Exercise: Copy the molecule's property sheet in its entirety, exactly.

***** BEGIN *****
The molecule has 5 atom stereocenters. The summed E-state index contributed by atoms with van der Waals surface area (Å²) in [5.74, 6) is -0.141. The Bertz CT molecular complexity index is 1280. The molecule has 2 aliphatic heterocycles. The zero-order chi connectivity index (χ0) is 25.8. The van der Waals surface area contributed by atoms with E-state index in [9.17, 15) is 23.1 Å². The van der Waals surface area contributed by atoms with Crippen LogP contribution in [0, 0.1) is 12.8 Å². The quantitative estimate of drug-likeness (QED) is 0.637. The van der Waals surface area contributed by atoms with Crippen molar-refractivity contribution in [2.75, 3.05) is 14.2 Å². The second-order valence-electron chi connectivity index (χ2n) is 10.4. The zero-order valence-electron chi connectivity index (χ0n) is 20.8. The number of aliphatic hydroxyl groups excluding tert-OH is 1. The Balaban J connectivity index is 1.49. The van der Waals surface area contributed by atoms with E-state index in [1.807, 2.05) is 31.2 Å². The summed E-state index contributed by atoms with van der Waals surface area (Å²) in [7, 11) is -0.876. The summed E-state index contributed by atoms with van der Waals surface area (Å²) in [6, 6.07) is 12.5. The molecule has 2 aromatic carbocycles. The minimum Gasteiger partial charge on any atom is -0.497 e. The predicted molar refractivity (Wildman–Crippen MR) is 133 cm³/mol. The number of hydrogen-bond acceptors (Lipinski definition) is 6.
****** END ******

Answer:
The molecule has 5 atom stereocenters. The summed E-state index contributed by atoms with van der Waals surface area (Å²) in [5.74, 6) is -0.141. The Bertz CT molecular complexity index is 1280. The molecule has 2 aliphatic heterocycles. The zero-order chi connectivity index (χ0) is 25.8. The van der Waals surface area contributed by atoms with E-state index in [9.17, 15) is 23.1 Å². The van der Waals surface area contributed by atoms with Crippen LogP contribution in [0, 0.1) is 12.8 Å². The quantitative estimate of drug-likeness (QED) is 0.637. The van der Waals surface area contributed by atoms with Crippen molar-refractivity contribution in [2.75, 3.05) is 14.2 Å². The second-order valence-electron chi connectivity index (χ2n) is 10.4. The zero-order valence-electron chi connectivity index (χ0n) is 20.8. The number of aliphatic hydroxyl groups excluding tert-OH is 1. The Balaban J connectivity index is 1.49. The van der Waals surface area contributed by atoms with E-state index in [1.807, 2.05) is 31.2 Å². The summed E-state index contributed by atoms with van der Waals surface area (Å²) in [7, 11) is -0.876. The summed E-state index contributed by atoms with van der Waals surface area (Å²) in [6, 6.07) is 12.5. The molecule has 2 aromatic carbocycles. The minimum Gasteiger partial charge on any atom is -0.497 e. The predicted molar refractivity (Wildman–Crippen MR) is 133 cm³/mol. The number of hydrogen-bond acceptors (Lipinski definition) is 6.